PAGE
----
ResearchPad - animal-wings https://www.researchpad.co Default RSS Feed en-us © 2020 Newgen KnowledgeWorks <![CDATA[Wing morphology predicts individual niche specialization in <i>Pteronotus mesoamericanus</i> (Mammalia: Chiroptera)]]> https://www.researchpad.co/article/elastic_article_7639 Morphological variation between individuals can increase niche segregation and decrease intraspecific competition when heterogeneous individuals explore their environment in different ways. Among bat species, wing shape correlates with flight maneuverability and habitat use, with species that possess broader wings typically foraging in more cluttered habitats. However, few studies have investigated the role of morphological variation in bats for niche partitioning at the individual level. To determine the relationship between wing shape and diet, we studied a population of the insectivorous bat species Pteronotus mesoamericanus in the dry forest of Costa Rica. Individual diet was resolved using DNA metabarcoding, and bat wing shape was assessed using geometric morphometric analysis. Inter-individual variation in wing shape showed a significant relationship with both dietary dissimilarity based on Bray-Curtis estimates, and nestedness derived from an ecological network. Individual bats with broader and more rounded wings were found to feed on a greater diversity of arthropods (less nested) in comparison to individuals with triangular and pointed wings (more nested). We conclude that individual variation in bat wing morphology can impact foraging efficiency leading to the observed overall patterns of diet specialization and differentiation within the population.

]]>
<![CDATA[Incidence of deformities and variation in shape of mentum and wing of Chironomus columbiensis (Diptera, Chironomidae) as tools to assess aquatic contamination]]> https://www.researchpad.co/article/5c40f776d5eed0c4843861ef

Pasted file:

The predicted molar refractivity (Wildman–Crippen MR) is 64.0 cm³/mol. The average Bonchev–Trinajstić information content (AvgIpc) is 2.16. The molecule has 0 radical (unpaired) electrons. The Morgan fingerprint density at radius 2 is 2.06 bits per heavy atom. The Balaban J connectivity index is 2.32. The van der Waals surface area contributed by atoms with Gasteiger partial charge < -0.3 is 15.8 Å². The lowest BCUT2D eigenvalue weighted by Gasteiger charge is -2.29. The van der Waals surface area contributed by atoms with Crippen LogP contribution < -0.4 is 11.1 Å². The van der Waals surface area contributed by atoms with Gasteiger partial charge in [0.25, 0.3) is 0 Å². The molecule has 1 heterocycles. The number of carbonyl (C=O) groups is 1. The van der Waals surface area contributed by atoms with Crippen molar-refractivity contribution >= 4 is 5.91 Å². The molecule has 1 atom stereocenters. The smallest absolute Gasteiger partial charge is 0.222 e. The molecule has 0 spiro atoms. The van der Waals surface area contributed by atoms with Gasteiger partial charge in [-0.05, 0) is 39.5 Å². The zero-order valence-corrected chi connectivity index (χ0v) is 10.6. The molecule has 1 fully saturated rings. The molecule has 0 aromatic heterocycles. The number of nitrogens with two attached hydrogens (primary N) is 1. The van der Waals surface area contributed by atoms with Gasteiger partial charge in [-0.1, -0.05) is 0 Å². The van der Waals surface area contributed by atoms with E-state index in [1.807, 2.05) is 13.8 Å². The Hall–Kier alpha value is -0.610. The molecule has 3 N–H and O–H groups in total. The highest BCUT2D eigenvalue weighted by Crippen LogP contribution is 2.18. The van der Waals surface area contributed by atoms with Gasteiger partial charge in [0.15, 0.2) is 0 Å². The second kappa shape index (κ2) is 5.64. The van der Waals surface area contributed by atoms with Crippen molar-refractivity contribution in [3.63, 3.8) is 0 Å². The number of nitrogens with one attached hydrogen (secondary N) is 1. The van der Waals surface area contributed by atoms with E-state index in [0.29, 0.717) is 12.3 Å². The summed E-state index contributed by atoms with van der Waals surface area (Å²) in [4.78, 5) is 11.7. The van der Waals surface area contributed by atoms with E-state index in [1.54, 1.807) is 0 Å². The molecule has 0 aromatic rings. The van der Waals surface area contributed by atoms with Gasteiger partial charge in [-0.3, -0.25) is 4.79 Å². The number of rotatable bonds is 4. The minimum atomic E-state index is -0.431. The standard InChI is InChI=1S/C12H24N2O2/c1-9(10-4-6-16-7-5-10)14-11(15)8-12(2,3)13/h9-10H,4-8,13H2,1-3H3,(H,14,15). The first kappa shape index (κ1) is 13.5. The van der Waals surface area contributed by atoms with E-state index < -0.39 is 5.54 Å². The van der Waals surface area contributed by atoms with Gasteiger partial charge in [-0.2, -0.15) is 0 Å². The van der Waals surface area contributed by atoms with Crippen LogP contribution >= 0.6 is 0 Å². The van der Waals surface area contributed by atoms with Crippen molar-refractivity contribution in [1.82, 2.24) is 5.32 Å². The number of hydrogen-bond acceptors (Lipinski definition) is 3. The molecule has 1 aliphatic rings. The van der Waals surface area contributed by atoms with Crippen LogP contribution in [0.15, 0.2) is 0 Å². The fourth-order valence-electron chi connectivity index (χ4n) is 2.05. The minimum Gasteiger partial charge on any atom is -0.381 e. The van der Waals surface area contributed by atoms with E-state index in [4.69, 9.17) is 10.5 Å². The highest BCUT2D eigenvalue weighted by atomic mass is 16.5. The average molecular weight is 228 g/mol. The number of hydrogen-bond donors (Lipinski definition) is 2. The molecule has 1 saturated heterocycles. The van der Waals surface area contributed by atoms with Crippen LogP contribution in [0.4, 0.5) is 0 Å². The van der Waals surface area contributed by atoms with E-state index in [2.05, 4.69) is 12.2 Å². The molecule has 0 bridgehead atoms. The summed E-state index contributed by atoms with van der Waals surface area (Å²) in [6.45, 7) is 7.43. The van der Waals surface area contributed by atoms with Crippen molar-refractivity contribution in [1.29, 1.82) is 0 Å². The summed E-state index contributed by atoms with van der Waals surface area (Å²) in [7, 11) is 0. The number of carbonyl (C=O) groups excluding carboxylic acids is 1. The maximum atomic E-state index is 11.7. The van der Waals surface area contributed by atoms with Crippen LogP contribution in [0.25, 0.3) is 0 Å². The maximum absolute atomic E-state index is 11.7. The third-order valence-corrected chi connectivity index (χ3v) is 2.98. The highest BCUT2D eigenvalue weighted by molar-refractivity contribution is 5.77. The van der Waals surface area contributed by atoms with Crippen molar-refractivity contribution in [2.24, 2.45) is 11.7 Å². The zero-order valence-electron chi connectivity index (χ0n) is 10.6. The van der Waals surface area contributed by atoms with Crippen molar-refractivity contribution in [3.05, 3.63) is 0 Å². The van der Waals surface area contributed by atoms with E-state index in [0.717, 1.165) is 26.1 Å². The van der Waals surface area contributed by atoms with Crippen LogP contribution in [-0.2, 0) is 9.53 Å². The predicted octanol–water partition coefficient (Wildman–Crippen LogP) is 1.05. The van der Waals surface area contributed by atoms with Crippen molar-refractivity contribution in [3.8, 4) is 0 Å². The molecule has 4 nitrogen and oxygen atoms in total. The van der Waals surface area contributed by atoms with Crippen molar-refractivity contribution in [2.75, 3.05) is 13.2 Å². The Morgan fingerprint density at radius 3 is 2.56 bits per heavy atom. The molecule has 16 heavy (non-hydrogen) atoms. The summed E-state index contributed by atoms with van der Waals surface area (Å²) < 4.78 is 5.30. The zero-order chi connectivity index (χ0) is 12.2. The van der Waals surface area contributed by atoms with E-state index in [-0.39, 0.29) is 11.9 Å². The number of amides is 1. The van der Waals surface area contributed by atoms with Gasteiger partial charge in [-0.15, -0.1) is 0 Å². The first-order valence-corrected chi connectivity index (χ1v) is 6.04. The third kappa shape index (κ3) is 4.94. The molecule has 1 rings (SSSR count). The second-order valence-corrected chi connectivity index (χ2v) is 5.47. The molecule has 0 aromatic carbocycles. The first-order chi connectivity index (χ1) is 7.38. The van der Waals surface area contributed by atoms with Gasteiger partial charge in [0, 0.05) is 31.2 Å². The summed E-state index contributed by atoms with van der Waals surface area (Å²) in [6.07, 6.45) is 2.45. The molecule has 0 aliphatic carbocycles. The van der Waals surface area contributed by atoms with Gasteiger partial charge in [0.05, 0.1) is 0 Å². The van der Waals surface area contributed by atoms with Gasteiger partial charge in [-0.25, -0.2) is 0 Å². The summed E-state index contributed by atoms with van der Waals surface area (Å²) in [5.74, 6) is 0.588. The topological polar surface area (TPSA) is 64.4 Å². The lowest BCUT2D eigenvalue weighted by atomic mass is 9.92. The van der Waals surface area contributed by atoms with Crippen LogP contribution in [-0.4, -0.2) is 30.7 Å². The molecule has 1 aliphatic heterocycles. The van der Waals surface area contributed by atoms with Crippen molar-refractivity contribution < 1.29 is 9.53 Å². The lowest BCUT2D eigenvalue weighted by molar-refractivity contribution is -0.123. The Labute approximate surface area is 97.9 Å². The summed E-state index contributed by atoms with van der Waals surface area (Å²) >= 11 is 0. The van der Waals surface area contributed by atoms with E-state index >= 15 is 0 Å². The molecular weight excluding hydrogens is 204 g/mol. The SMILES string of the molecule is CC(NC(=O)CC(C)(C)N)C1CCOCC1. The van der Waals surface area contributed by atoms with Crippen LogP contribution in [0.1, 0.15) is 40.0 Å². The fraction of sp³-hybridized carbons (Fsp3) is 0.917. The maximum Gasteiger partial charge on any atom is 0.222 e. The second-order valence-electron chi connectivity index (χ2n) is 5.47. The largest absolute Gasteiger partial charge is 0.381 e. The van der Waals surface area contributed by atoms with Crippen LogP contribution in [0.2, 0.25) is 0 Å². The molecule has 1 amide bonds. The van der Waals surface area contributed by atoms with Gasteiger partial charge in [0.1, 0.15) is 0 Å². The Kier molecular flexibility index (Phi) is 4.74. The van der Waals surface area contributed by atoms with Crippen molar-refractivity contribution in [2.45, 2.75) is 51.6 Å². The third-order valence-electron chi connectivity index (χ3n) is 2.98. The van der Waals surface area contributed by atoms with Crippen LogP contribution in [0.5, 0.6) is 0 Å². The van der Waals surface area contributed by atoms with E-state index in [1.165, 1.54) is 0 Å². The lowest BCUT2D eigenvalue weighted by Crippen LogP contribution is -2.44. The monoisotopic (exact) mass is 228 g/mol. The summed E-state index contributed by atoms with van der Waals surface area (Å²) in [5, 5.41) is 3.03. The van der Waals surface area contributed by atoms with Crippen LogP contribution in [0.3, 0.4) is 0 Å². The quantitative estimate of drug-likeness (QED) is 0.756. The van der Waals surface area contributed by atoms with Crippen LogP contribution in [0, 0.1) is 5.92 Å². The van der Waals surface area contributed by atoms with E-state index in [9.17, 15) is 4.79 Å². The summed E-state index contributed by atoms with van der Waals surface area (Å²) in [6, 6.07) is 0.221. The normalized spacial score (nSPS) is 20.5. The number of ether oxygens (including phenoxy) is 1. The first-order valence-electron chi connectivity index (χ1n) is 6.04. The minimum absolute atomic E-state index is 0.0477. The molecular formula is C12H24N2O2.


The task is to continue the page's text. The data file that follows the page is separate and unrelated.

Constantly, aquatic ecosystems are under pressure by complex mixtures of contaminants whose effects are not always easy to evaluate. Due to this, organisms are sought in which early warning signs may be detected upon the presence of potentially toxic xenobiotic substances. Thereby, the study evaluated the incidence of deformities and other morphometric variations in the mentum and wing of Chironomus columbiensis exposed to water from some of the Colombian Andes affected by mining, agriculture, and cattle raising. Populations of C. columbiensis were subjected throughout their life cycle (24 days) for two generations (F1 and F2). Five treatments were carried out in controlled laboratory conditions (water from the site without impact, site of mining mercury, mining mercury + cyanide, cattle raising, and agriculture) and the respective control (reconstituted water). Thereafter, the percentage of deformities in the mentum was calculated, and for the morphometric analysis 29 landmarks were digitized for the mentum and 12 for the wing. As a result, four types of deformities were registered in the C. columbiensis mentum, like absence of teeth, increased number of teeth, fusion and space between teeth, none of them detected in the individuals from the control. Additionally, the highest incidence of deformity in F1 occurred in the treatment of mining mercury, while for F2 this took place in the treatments of mining mercury + cyanide, cattle raising and agriculture. Differences were also found with respect to the morphometric variations of the mentum and wing of C. columbiensis among the control and the treatments with water from the creeks intervened. The treatments of mining mercury + cyanide and agriculture had the highest morphological variation in the mentum and wing of C. columbiensis. The results suggest that the anthropogenic impacts evaluated generate alterations in the oral apparatus of the larval state of C. columbiensis and in the adult state provoke alterations in the wing shape (increased width and reduced basal area). These deformities may be related to multiple stress factors, among them the xenobiotics metabolized by the organisms under conditions of environmental contamination.